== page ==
02-28-2006, 06:57 AM
I need some help here. I have some monochrome (grayscale) images (.bmp format) here and i need to convert them into pseudo colored images making use of a lookup table (LUT).
What's going on here is:
I have some images that have just been captured by an IR Camera. To make these hotspots more visible to the user, I need to match certain temperature higher than a certain threshold to a color say Red.
Since the image is monochrome, the image will consists of the pixel values and not temperature information right? (or is it that this pixel values/intensities of the thermal image are the temperature information?)
So now, how do I create a LUT to match the temperature to a certain pixel value? I am rather confused with this temperature, pixel value and color concept. Can someone help me with this?
Can someone guide me with this conversion of monochrome image to a pseudo colored image? I am stucked here for quite a while now. Your help will be greatly appreciated
Thanks alot guys.....
02-28-2006, 09:45 AM
Generally to recolor an image like this, you're going to generate a mapped from each shade of grey to a color value. You can store these mappings in a big array, and then index into the array using the value you're looking up. Simply looking up each pixel in the image and replotting it with the value from the table should work. This is kind of slow, however, so you might want to consider looking into the various API functions dealing with palettes (which allow you to redefine the palette for the entire image at once).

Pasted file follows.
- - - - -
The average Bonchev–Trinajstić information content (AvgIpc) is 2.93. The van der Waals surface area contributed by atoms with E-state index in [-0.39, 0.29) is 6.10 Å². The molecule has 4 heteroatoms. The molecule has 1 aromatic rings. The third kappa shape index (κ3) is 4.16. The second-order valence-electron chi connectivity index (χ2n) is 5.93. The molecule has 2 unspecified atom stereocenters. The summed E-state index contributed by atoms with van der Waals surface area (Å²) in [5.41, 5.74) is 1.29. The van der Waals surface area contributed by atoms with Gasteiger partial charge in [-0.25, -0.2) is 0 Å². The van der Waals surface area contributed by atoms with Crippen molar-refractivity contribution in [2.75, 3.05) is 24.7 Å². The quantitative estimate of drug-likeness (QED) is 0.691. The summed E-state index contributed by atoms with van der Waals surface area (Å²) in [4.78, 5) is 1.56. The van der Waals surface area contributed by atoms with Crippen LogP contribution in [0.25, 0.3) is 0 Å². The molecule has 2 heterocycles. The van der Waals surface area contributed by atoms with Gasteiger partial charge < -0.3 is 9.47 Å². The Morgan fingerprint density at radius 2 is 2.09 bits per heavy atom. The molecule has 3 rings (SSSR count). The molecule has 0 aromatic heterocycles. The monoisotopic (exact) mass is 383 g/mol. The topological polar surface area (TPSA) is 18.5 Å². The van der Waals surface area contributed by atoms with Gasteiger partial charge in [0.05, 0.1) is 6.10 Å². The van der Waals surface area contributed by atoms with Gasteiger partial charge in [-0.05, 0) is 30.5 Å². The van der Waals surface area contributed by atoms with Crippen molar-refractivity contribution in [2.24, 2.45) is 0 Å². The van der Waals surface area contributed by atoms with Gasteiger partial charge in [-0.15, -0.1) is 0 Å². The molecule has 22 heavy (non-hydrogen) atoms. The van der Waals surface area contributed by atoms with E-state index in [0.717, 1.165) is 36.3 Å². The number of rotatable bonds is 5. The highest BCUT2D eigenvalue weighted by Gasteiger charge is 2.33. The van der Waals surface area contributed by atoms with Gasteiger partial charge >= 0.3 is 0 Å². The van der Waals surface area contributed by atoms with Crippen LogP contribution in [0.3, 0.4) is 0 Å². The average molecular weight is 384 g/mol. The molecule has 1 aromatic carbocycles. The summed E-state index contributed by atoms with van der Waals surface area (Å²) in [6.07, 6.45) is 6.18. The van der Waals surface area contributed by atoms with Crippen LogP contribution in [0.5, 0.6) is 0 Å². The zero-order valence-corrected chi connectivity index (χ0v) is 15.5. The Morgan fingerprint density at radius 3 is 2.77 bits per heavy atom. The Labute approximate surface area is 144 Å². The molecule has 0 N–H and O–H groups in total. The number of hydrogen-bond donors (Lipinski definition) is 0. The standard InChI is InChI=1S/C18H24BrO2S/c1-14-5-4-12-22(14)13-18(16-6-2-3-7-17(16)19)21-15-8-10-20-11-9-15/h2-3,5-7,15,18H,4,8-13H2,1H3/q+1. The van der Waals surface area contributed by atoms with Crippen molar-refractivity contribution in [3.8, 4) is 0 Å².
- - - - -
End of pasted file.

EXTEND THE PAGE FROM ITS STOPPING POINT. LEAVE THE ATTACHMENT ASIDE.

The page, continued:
A difficult part of the process may be simply generating the palette mappings. Obviously, there are two naive solutions:
- Define 3-4 ranges of values, and assign a flat color to each. This kills your image definition.
- Simply scale the RGB color space over the greyscale values that you have. That is, if you have 255 greyscale values and a 24-bit color space, simply solve the proportion value/255=mapped_color/2^24-1. This is going to give you a pretty random spread of color.
The solution that you're looking for is a bridge between these solutions. You have an idea of what colors you want mapped to each range of values, but you want there to be a smooth blend between them. I would suggest a system where you define the color at a few points along the greyscale gamut, and then interpolate the values in between.
03-01-2006, 10:16 AM
Thank you for your advice. I would appreciate if u can provide some sample coding on how this can be done. Sites that explain this concept will be of some help to me too.
I am new to graphics programming so I am not sure not very sure of some concepts that you have stated in your last reply.Ii hope that I can achieve as much as possible from this discussion because I need this bit to kick start my project that I am currently on. Your help will be greatly appreciated bro...
03-07-2006, 04:01 AM
Check out the picture at this link. It should give you some ideas on false color selections.
Let me add:
When you get into coding this up it may be a good idea to first scan the monochrome bitmap first to find the range of grey scale pixel values first. Then extend the the intended color range just across the pixel range in the picture instead of across the full range of possible color values. For example a bitmap with 8 bits/pixel could support a range of pixel values from 0 to 255 while in reality the thermal image picture may only comprise picture pixel values in the range of 37 to 144. You would then map the color range across this range with say 37 = near black and 144 going toward white with your mapped colors in between. In any color mapping I would suggest some type of low end threshold (on the cold side) that would map the initial range of pixel values all to say black. In the above example say you set this threshold to 4, then the pixel values from 37 to 40 would all map to the near black color and start the color range at 41. This will help define object edges some.
03-07-2006, 04:24 AM
Here is a link to some more false color ranging table ideas.